Outcome-based Religion:

Purpose-Driven Apostasy



Mac Dominick



Chapter 8

Part 1

Resources to aid your Understanding

Children in Sunday School still play the little “hand motion” rhyme that chimes, “Here’s the church, here’s the steeple, open the doors and look at the people”. Interestingly enough, this most basic way of playing church games is not at all unlike the way many adults play “big church”. An adult version of this children’s rhyme could realistically ring, “Here’s the church—see a magnificent, warm, friendly, religious edifice. Open the doors, listen to the great rock music with religious prose; thrill to the stellar, entertaining drama; experience God in our personal enrichment encounter groups; hear a self-esteem building message that details how becoming a Christian will bring health, wealth, perfect relationships, and complete psychological fulfillment; and take particular note of how the house is packed with people every Sunday.” This game is becoming more common with each passing week, and pastors are flocking by the thousands to buy the how-to books and attend conferences that instruct them in the methodology of the “new paradigm” plan. The truth is that the game plan for the new paradigm church works. It may not work as well in every instance, but it does work. Compounded upon course of events of events outlined in the preceding chapters of this manuscript, the religious pragmatism sweeping North America is influencing those who call themselves Evangelicals and even Fundamentalists to accept and promote men, methods, and programs that will lead all of mankind into the One World Religion of Antichrist. As one may suspect, these methods and programs are based on the desires and whims of the popular culture rather than the Word of God. In essence, to ostensibly win the culture war and lead multitudes to Christ, the Evangelical Church has identified with, has become edited by, and has surrendered to the popular culture. The culmination of these forces has negated the plan for the local church as prescribed in Scripture and created in its place Outcome–based Religion.

The first seven chapters of this manuscript described factors throughout history that contributed to the rise of Outcome-based Religion. In summary, the entire history of the Church has been characterized by multiple assaults by the forces of Lucifer in his attempt to defeat God. These assaults have come as ambushes along the banks of the River of History as its waters flowed through Paganism, Catholicism, the Protestant Reformation, and Modernism before arriving at the present point of chronological geography. Furthermore, external factors from the course of secular history and the political landscape not only exerted influence, but molded attitudes and values in preparation for the coming One World Religion of Antichrist. This combination of contributing factors (especially since World War II) is now culminating in Outcome-based Religion. The apostasy of Outcome-based Religion is not as easily detected as that of Modernism and other blatantly heretical teachings. The Modernist openly denies (among other things) the Virgin Birth, the Vicarious Atonement of Jesus Christ, and the Inerrancy of Scripture. Those who ascribe to Outcome-based Religion may oppose the heresy of Modernism, but will be more than willing to compromise with the Modernist or even ignore the clear teachings of the Word of God to attain their ultimate purpose—exponential church growth.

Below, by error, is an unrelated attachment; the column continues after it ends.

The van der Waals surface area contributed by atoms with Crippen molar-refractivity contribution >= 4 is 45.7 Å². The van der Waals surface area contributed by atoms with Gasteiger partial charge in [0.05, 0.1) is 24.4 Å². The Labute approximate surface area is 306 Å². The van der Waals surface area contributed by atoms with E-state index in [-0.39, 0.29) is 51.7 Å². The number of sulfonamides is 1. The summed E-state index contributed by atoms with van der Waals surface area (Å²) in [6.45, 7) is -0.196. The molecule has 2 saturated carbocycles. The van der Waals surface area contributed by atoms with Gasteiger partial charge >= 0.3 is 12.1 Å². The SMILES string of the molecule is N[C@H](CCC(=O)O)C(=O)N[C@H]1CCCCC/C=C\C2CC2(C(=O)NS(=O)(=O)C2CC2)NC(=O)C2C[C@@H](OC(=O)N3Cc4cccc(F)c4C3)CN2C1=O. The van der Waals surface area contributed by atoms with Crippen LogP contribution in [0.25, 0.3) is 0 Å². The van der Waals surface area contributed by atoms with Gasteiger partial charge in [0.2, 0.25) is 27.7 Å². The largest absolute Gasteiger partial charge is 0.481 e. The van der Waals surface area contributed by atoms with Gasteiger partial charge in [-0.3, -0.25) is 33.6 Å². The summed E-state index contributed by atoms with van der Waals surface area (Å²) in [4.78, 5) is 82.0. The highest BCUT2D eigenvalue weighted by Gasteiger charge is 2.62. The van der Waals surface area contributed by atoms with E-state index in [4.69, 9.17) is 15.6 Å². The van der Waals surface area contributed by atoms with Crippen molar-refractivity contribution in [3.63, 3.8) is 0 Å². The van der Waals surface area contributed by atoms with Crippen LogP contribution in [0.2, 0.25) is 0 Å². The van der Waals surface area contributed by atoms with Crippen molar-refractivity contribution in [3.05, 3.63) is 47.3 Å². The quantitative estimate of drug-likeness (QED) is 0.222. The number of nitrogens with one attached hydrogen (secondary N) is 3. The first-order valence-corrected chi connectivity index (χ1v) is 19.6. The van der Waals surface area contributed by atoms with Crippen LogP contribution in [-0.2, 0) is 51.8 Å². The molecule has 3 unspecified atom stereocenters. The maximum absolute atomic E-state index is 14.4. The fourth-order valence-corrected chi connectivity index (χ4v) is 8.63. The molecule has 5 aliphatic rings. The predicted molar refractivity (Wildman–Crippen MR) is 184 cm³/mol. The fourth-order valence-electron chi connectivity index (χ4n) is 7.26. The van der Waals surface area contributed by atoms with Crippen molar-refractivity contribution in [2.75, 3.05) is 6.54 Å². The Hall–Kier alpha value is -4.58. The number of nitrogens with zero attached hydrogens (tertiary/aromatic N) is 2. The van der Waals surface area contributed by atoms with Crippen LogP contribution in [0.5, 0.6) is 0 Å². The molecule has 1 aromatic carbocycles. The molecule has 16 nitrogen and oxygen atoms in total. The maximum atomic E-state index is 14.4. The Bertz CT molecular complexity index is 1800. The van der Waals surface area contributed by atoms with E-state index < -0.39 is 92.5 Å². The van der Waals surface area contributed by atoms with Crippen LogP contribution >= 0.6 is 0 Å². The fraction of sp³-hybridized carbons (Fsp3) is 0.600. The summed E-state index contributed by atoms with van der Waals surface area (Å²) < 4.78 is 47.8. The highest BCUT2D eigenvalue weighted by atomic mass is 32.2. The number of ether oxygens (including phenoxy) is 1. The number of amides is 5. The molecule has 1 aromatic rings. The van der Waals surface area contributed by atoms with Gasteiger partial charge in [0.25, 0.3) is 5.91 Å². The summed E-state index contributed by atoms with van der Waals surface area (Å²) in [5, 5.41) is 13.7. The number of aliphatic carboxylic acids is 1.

One may legitimately ask the question, “What is the biblical plan for the local church?” While the answer to that question can be found in only one place—the inerrant, infallible, inspired Word of God-- the search for the answer is actually not that difficult. The books of I Timothy and II Timothy were written to a young pastor, and Timothy was given guidelines relating to the most critical aspects of pastoring a New Testament Church. The applicable principles in these books are easily noted: